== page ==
BBC Report: Nepal’s May Day Cracks into World Media Coverage
Posted by Mike E on April 28, 2010
The following is BBC coverage of the growing confrontation in Nepal. If and when these events start to be “handled” and broadcast by the official world media (and as anti-revolutionary narratives start to shape perceptions) our tasks and situation will change — in good ways and bad. There will inevitably be more developed questions and backward views on Nepal among the people, and there will be more interest (among many) to hear a communist analysis of the movement and its goals.
Maoists converge on Nepalese capital
Maoist supporters take part in martial arts training in Kathmandu
The Maoists say they have no alternative but to stage the protest
Thousands of Maoists have converged on the Nepalese capital, Kathmandu, ahead of a planned May Day rally on Saturday.
Members of the Maoist youth wing as well as ordinary supporters are camping in hundreds of private schools that they shut down last week.
Maoist leaders insist that Saturday’s demonstration will be against the government and will be non-violent.
However, tension is mounting in the capital where the security forces have been put on high-alert.
On Monday Maoist leader Prachanda urged the public to support the nationwide street protest aimed at toppling the current government.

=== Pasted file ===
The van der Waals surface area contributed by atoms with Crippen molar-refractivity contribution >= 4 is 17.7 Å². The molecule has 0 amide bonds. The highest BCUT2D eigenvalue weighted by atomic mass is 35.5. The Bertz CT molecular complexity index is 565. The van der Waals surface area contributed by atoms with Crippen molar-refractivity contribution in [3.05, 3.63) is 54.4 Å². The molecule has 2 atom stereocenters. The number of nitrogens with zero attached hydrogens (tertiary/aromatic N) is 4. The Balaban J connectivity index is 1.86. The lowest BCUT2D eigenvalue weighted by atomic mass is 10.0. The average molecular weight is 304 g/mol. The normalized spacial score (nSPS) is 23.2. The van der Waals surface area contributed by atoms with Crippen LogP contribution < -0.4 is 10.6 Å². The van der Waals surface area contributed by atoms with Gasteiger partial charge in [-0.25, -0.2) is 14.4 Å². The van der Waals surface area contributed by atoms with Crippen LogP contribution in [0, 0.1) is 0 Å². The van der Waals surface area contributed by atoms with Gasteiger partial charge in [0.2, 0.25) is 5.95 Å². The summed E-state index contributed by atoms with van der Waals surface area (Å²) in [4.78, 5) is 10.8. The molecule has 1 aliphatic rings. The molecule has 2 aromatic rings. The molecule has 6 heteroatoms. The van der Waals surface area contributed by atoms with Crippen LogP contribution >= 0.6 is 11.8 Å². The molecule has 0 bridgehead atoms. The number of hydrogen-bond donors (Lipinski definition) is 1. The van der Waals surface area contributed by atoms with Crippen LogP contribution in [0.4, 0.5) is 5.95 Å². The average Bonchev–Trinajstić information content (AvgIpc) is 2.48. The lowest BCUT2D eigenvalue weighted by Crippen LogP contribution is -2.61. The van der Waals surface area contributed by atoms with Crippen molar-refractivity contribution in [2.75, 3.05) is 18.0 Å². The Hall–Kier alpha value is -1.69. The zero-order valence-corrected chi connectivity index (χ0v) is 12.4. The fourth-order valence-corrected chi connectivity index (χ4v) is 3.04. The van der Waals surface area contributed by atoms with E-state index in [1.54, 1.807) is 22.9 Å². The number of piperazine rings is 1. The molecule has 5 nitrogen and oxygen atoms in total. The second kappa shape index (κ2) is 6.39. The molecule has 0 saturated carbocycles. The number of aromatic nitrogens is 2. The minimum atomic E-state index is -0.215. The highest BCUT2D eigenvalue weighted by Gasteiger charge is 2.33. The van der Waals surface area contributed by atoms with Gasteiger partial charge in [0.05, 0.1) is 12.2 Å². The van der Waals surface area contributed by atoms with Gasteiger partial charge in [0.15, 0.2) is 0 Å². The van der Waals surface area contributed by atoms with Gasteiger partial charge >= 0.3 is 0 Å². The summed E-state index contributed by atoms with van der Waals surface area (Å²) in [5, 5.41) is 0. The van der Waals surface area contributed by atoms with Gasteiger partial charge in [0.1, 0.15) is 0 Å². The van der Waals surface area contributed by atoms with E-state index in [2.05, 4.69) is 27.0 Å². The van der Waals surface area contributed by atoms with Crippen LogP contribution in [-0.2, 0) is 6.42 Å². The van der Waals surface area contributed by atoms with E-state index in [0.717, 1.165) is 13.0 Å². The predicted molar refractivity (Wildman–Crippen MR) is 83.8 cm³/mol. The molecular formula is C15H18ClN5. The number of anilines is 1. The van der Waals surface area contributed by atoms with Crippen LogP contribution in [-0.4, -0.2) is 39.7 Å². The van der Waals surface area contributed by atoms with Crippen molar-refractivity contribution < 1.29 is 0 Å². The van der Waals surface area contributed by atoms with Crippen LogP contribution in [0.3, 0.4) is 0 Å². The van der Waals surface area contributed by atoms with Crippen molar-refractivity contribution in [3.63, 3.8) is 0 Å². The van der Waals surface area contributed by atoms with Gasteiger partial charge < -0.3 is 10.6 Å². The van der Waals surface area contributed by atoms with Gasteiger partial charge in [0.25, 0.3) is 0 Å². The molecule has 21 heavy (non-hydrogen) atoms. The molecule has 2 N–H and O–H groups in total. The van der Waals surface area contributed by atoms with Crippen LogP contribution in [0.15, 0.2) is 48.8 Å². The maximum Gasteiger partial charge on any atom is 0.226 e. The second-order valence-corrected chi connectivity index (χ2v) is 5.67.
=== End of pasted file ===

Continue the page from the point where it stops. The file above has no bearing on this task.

He said Saturday’s protest – to be followed by a general strike – would be a massive but peaceful show of popular will.
Prachanda said the Maoists had “no alternative” but to exert pressure on the government which he said had no intention of moving the peace process forward or writing the constitution before the deadline of 28 May.
The Maoist party has the largest number of seats in parliament and wants to lead a national government.
BBC Nepali service editor Rabindra Mishra says political stalemates have been averted many times in the past in Nepal, often at the last minute.
There is still time for this to happen before the planned protests at the weekend, he says.
However, the scale of the current crisis and the fact that neither side seems willing to back down suggests the Maoists and the government could well be headed for a showdown, our correspondent says.